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Lake City High’s Josh Weadick taking a giant step for his future

Lake City High School senior Josh Weadick talks about his future plans at the school in Coeur d'Alene on Tuesday, April 10, 2018. (Headed to USC for engineering Kathy Plonka / SR)
Lake City High School senior Josh Weadick talks about his future plans at the school in Coeur d'Alene on Tuesday, April 10, 2018. (Headed to USC for engineering Kathy Plonka / SR)
By Greg Lee For The Spokesman-Review

When Josh Weadick heads off to college this fall, he’ll step onto a campus with an enrollment that at one time was larger than where he lives.

And the Lake City High School senior is headed to the second-largest city in the U.S., with a population just shy of 4 million, according to 2010 census figures.

The size of the school and where it is located might paralyze some young adults. But Weadick isn’t just any young man.

During spring break, Weadick received news he had been hoping for: admission to the University of Southern California.

“I wanted to go to a school on the West Coast with engineering,” Weadick said. “USC is ranked in the top 10 in the country as an engineering school.”

A friend enrolled this year in USC’s engineering program. After conversations, Weadick was convinced the Los Angeles school was perfect for him.

Lake City, which opened in 1994, has co-valedictorians and co-salutatorians for the first time. Weadick is a co-salutatorian with a 4.389 GPA, weighted with several honors classes.

In other words, he’s never had anything less than an A. And by taking as many advanced placement classes as he has, he’ll take 16 credits to USC.

He scored 1,460 out of 1,600 and 32 out of 36 on college-entrance tests.

Weadick was involved in a couple of humanitarian issues at LC. Most recently he and members of the school’s Environmental Club submitted a proposal to the school district to replace paper towel dispensers with eco-friendly hand dryers in all the schools.

Weadick spent three years in theater and playing tennis.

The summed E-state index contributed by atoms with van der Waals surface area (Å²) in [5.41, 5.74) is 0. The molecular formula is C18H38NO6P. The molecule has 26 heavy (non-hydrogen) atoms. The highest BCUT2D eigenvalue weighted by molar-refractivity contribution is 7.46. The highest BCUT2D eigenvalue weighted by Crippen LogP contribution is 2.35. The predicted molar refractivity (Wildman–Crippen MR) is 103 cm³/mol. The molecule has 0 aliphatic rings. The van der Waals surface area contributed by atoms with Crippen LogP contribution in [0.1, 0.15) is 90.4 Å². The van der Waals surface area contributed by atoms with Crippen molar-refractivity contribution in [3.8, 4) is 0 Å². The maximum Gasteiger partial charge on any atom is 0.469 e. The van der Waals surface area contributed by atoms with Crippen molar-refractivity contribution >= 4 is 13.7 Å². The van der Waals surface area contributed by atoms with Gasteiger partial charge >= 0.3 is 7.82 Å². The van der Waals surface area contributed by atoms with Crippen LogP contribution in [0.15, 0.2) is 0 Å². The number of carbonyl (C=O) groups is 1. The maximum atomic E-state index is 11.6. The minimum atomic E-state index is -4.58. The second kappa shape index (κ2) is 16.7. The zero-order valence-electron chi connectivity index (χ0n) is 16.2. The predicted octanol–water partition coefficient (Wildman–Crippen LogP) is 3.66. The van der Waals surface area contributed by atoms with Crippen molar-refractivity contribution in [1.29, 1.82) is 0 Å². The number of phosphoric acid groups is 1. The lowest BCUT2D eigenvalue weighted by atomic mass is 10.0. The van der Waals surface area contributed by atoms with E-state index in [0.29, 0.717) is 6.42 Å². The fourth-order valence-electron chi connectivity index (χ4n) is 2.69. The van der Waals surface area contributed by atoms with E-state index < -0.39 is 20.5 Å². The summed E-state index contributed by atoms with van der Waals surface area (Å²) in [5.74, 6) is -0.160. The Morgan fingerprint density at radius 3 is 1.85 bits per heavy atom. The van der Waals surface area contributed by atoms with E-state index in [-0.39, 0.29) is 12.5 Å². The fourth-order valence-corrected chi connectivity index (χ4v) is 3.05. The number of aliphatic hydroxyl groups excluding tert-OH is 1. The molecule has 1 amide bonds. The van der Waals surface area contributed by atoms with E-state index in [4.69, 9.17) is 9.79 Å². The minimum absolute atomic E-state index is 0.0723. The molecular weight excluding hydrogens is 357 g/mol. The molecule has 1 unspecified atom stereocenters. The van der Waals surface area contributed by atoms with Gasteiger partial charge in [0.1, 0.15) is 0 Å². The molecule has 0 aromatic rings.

Take a peek at his bedroom at home and it’s obvious he had other priorities.

“Every other aspect of my life is orderly, but not my bedroom,” he said, smiling.

He attributes his diligence and motivation to his faith. And he’s thankful for his parents’ involvement in his life.

“They’ve showed me how to weather difficult times,” Weadick said. “They’re both compassionate people.”

The annual cost to attend USC is $75,000. Through scholarships, merit and grants, Weadick has all but about $7,000 per year covered.

Through small loans and money earned this summer as a server at a restaurant, he’ll cover the rest.

“(USC’s) mission is to have its students take out the least amount of loans possible,” Weadick said.

Weadick targeted USC because he wanted to land in a region where he could launch his post-college career.

He did his senior project about alternative energy and sustainability in urban areas. He sees engineering as the vehicle to explore ways to live greener.

“My long-term goal is I’d love to work with governments in Third World countries and help them to industrialize their energy systems so they’re not reliant on fossil fuels,” Weadick said.

So what about moving to such a large city?

“I’m adventurous enough to say it’s nerve-wracking but not terrifying,” he said. “It’s the next step in the adventure. You have to discover who you are outside of high school and your hometown.”

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